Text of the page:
21/22 THIRD KIT
Crystal Palace’s newly-released third kit is a special edition design that celebrates the club’s 160-year-old origins.
It is based on the colours and design worn by the first team from the Crystal Palace Club, with a sky blue and white half-and-half pattern and a range of subtle touches to commemorate our history.
Here’s what you need to know on the new third kit, celebrating 160 years of Crystal Palace.
In April 2020, Crystal Palace staked a claim to being the world's oldest league club in existence still playing professional football after new research found a direct connection to the team established in 1861, who were founder members of the Football Association.
Historian Peter Manning showed how the Crystal Palace Company formed a football club in 1861 to keep its cricketers fit in the winter months. This club went on to become founder members of the FA and played organised matches between 1862-1875.
Crystal Palace stopped playing organised games in 1875 – likely due to the damage it caused the cricket pitches – but continued to play cricket. Football resumed in 1895 when the Crystal Palace Company built a stadium to host the FA Cup finals, but the amateur club failed to attract large enough crowds.
So a new limited company was set up to form a professional club in 1905, and the Crystal Palace Company bought enough shares to have a controlling interest – the same business which owned the side in 1861.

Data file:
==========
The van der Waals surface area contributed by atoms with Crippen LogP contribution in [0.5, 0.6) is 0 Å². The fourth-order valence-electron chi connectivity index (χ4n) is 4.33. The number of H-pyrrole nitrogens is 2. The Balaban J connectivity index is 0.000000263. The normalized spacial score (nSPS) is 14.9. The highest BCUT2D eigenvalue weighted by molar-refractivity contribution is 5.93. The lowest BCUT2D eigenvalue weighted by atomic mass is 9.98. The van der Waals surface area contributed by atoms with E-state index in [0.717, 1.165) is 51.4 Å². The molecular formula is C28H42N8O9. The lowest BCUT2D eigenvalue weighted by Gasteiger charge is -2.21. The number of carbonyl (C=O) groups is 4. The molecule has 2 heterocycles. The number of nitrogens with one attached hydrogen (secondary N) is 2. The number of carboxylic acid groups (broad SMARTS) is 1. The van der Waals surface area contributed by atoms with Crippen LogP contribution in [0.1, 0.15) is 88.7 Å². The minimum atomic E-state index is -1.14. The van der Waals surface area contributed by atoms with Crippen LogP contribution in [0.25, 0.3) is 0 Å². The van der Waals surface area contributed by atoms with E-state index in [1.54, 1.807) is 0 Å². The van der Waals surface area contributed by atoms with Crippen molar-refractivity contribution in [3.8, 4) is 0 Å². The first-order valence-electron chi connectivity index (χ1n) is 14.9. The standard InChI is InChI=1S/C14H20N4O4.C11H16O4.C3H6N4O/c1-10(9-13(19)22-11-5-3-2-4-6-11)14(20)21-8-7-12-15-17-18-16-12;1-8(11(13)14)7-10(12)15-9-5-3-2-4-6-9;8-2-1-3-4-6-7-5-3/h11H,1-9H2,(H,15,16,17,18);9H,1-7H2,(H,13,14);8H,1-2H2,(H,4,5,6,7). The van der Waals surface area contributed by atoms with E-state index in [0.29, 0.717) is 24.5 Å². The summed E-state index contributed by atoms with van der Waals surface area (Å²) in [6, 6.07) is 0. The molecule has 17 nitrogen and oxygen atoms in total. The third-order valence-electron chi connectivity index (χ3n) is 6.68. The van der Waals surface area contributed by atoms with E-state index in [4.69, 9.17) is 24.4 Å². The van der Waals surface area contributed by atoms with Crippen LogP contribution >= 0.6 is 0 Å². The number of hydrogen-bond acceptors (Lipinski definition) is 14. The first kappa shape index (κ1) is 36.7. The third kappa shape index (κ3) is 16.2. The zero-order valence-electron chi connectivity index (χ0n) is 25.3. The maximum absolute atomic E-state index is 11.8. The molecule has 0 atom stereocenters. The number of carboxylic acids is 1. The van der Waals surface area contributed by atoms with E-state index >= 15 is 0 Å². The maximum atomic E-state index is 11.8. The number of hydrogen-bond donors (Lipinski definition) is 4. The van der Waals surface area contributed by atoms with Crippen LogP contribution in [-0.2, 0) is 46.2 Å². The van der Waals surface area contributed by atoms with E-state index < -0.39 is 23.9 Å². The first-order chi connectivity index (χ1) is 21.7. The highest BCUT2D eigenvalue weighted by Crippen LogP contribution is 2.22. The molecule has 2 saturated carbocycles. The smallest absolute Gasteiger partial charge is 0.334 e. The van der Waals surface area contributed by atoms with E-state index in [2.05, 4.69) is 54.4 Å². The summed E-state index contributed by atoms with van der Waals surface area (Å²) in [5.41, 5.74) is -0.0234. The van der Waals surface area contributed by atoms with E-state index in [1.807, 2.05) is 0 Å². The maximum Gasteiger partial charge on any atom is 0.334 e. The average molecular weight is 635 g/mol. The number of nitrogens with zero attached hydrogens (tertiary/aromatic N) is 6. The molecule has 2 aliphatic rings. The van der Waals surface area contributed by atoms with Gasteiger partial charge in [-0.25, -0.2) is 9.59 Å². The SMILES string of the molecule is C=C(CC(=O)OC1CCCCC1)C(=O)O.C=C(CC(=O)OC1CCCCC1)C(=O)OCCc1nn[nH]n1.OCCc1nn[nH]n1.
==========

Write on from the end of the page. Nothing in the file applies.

When the professional club published its first handbook in 1906, having joined Division 2 of the Southern League, it listed some of the internationals who had previously represented Crystal Palace, including Alex Morten in 1873 and Arthur Savage and Charles Eastlake Smith in 1876, showing that they recognised themselves as a continuation of the original amateur team.
Crystal Palace’s third kit has been launched for the 160th anniversary of the club’s founding in 1861, and is based on the strips worn by the first ever team.
The colours, Manning explains, reflect those of the Crystal Palace building; “painted in such a way it almost blended in with the sky”. We know the team wore blue and white because Charles Alcock’s football annual – the primary source of information on Victorian football – stated it so. Indeed, Alcock later went on to represent Palace.
Alcock also went into detail on the configuration of shirts at the time, which were typically one of four styles: bars, hoops, stripes or half-and-half. Alcock would describe the bars, hoops and stripes in detail, but said nothing of Palace’s common approach – simply “blue and white”.
“If it was anything other than half and half it would have been mentioned,” Manning confirms.
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This kit is covered in small, subtle touches paying homage to Crystal Palace’s history.
Perhaps most strikingly, the original Crystal Palace building is emblazoned across the front of the shirt, going from top to bottom much like the eagle does on the new away kit.
The club crest has also been modified to a blacked-out special edition, blending in smartly with the wider designs.
Then, on the back of the shirt, supporters will find a CPFC 1861 stamp and the black trim running across the collar and hems.
The 1861-inspired Crystal Palace third kit is available online here now, and in-store in the three Club Shops from 9am on Tuesday, 27th July.